Nunan on Mazower: the UN and the Third World project


Yet as Mazower has emphasized in his earlier 2009 No Enchanted Palace, this was not our UN. Many of the men who played a crucial role in the formation of the organization, from Roosevelt to Churchill to Jan Smuts to Alfred Zimmern (not to mention Stalin) were keenly attuned to the realities of Great Power politics. British liberal imperialists like Zimmern, who had tutored American Secretary of State Dean Rusk when the Georgia bumpkin was a Rhodes scholar at Oxford in the early 1930s, saw the institution as a framework though which a liberal civilizing empire could get a second wind. The South African statesmen Jan Smuts, who drafted the UN’s Charter, had longer-term designs on the civilizing role of the white race in southern Africa, two visions which, at least in Smuts’s quicksilver mind, did not obviously contradict each other. Stalin, about whom we know perhaps the least, appears to have sought some recognition of his vast Eurasian empire from Berlin to Manchuria, and had little interest in any bigger ambitions for the organization as long as Moscow retained a veto right over any actions that threatened its zone of influence.

It was, therefore, a surprise that a body initially organized in some sense to perpetuate empire rapidly became perhaps the leading forum to oppose it, and so quickly. Smuts in particular was shocked by Jawaharlal Nehru’s successful attempt to use the UN as a forum to condemn South African policy towards Indians. And where Stalin’s proposal to include all sixteen of the Soviet republics in the body had almost derailed the formation of the organization, that seemed like a pittance now compared to the wave of postcolonial countries that joined the United Nations as European empires dissolved. The UN went from having 51 members in 1945 (including Ukraine and Belarus, as a concession to Stalin) to 104 in 1961, and 158 in 1975. The growth had tremendous impacts on the focus of the UN, and ones not always beneficial from the point of view of Washington: suborganizations like UNCTAD, the United Nations Conference on Trade and Development, began to articulate demands for global redistribution and criticisms of the free trade regime, GATT (the proliferation of international acronyms truly begins in the 1960s), that intellectuals like Raúl Prebisch claimed chained postcolonial countries to a pattern of structural economic dependency. And as the General Assembly bulged with countries which had, for the most part, been colonies themselves, the body became more obsessed with the idea of national self-determination as the paramount right from which all others flowed. Given the troubled status of South African blacks and Palestinians, South Africa and Israel became frequent whipping boys of the General Assembly. Other countries which were not quite postcolonial templates like those in sub-Saharan Africa—the USSR, China, Pakistan, or India—found ways to climb aboard the Third World bandwagon, whether under the banner of proletarian internationalism, anti-imperialism, Islamic solidarity, or Non-Alignment, respectively.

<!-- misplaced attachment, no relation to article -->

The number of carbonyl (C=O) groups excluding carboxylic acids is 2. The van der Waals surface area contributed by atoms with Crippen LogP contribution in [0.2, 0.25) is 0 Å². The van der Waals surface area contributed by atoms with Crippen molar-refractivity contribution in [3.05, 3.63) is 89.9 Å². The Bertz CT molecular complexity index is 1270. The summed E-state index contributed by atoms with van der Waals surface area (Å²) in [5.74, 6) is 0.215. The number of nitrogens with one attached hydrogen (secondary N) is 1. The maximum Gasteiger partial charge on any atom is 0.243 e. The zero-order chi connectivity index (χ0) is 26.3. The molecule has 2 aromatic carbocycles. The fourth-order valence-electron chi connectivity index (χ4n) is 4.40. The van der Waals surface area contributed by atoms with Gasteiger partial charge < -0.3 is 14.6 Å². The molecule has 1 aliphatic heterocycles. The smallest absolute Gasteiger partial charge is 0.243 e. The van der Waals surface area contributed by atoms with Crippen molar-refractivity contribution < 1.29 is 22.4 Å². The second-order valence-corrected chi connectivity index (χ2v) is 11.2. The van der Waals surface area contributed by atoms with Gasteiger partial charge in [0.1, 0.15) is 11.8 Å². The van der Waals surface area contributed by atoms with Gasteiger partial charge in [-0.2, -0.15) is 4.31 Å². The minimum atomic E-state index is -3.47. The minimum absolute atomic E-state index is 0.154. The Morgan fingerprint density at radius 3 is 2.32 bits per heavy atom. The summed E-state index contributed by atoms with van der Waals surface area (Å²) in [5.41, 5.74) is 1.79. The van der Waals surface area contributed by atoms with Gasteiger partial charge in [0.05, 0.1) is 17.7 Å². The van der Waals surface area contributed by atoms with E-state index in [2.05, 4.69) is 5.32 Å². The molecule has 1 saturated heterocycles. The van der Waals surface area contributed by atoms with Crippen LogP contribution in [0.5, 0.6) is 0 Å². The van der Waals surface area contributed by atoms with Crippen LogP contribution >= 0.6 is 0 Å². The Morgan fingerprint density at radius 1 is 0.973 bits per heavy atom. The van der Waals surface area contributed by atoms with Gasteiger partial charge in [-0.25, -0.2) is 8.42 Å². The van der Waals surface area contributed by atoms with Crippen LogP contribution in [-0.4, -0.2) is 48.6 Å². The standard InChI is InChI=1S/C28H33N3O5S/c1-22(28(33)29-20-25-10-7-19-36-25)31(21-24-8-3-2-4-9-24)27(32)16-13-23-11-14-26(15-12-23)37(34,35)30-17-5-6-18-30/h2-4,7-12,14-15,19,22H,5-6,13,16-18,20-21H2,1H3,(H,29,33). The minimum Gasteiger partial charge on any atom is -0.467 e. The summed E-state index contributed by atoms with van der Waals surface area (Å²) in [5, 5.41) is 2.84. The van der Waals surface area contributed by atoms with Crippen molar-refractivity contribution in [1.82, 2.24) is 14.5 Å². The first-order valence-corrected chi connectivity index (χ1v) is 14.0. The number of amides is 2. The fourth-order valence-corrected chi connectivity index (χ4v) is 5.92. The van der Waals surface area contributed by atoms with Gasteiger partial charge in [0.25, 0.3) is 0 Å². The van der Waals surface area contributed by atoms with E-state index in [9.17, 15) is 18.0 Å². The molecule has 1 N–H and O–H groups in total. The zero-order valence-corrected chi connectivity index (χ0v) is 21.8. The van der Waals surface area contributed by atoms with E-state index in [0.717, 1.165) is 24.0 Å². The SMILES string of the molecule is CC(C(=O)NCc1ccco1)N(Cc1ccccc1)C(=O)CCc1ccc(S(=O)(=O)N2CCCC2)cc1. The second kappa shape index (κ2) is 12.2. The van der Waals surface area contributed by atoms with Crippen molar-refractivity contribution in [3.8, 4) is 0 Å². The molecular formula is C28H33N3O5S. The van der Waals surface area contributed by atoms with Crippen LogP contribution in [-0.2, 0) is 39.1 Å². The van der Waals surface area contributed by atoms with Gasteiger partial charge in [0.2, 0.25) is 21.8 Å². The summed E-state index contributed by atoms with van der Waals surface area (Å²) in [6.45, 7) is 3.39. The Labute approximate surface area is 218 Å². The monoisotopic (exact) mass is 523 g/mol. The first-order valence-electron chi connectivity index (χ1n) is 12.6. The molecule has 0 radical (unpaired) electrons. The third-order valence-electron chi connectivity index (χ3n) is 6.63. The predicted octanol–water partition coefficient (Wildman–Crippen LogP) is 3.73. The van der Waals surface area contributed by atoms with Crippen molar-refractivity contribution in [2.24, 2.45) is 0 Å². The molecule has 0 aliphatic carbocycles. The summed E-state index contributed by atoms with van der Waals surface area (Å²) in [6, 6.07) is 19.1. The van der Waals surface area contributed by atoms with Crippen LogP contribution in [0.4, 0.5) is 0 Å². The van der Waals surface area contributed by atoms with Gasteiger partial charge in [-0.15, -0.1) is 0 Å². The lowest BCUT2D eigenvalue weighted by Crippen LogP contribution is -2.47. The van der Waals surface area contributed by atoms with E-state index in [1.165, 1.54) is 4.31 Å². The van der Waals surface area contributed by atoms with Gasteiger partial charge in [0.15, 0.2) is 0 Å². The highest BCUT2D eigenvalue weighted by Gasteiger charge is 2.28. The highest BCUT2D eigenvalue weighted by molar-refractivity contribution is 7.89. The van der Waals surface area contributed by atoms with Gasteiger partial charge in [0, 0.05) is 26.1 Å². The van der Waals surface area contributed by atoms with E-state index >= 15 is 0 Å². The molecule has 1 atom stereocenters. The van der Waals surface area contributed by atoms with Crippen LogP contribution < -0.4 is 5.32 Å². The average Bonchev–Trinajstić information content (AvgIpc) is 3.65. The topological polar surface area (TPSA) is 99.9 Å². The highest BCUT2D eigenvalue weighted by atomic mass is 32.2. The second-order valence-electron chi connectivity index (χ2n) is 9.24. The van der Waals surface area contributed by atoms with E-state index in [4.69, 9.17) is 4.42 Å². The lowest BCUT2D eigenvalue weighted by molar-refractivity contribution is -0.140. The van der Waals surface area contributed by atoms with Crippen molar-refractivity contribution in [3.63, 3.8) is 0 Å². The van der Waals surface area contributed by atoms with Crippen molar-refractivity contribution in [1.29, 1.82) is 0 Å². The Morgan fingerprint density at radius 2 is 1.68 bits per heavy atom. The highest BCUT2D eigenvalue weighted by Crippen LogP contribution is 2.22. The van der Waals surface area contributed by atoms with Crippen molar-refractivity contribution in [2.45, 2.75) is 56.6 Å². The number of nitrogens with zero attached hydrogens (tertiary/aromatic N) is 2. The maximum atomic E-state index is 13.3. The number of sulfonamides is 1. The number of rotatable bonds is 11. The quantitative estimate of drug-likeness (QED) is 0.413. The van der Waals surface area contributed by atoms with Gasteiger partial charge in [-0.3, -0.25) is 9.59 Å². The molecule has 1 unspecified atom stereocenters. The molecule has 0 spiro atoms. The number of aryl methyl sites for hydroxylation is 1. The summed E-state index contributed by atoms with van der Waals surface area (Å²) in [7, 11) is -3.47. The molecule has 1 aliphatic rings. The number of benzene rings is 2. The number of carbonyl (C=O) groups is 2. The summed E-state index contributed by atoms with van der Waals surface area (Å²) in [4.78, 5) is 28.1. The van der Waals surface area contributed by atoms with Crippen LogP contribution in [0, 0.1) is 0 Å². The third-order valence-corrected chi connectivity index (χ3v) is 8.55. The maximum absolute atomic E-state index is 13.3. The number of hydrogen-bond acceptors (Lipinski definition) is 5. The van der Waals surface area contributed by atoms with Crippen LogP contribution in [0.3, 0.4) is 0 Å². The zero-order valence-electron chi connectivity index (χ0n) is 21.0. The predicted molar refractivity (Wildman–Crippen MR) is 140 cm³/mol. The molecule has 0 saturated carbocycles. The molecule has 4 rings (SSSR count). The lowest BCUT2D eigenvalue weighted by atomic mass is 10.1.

By the early 1970s, the situation looked particularly dire to Washington. The issue was less that another bout of bellyaching about Palestine, or the latest meeting of third-rate Communist intellectuals with their counterparts from Ifni or Guinea-Bissau, posed much of a concrete threat to the United States. Yet if one conceptualized the Cold War arena to include not just Berlin and the Fulda Pass but also the Third World, the shift clearly did represent a problem. American-led attempts to improve such exotic locales as Vietnam, Latin America, and Afghanistan’s Helmand Valley had been underwhelming. More concretely, just as UNCTAD continued to vilify American corporations and the UN declared nationalization as an “inalienable right” in its call for a “New International Economic Order,” Western capital was under real threat. “Within only a few years,” writes Mazower, “75 percent of the holdings of American raw materials corporations based in the Third World had been nationalized.” Given that social democrats and socialists in Europe at this time were thinking quite seriously of shifting their trading focus away from America and Japan and more towards Africa—morally prudent and a way to prevent a disastrous African economic collapse—the threat to the United States suddenly seemed quite real. Having tamed Mao, negotiated an Arab-Israeli ceasefire, and reached détente with the Soviets, was the United States about to be undone by the likes of Houari Boumediénne?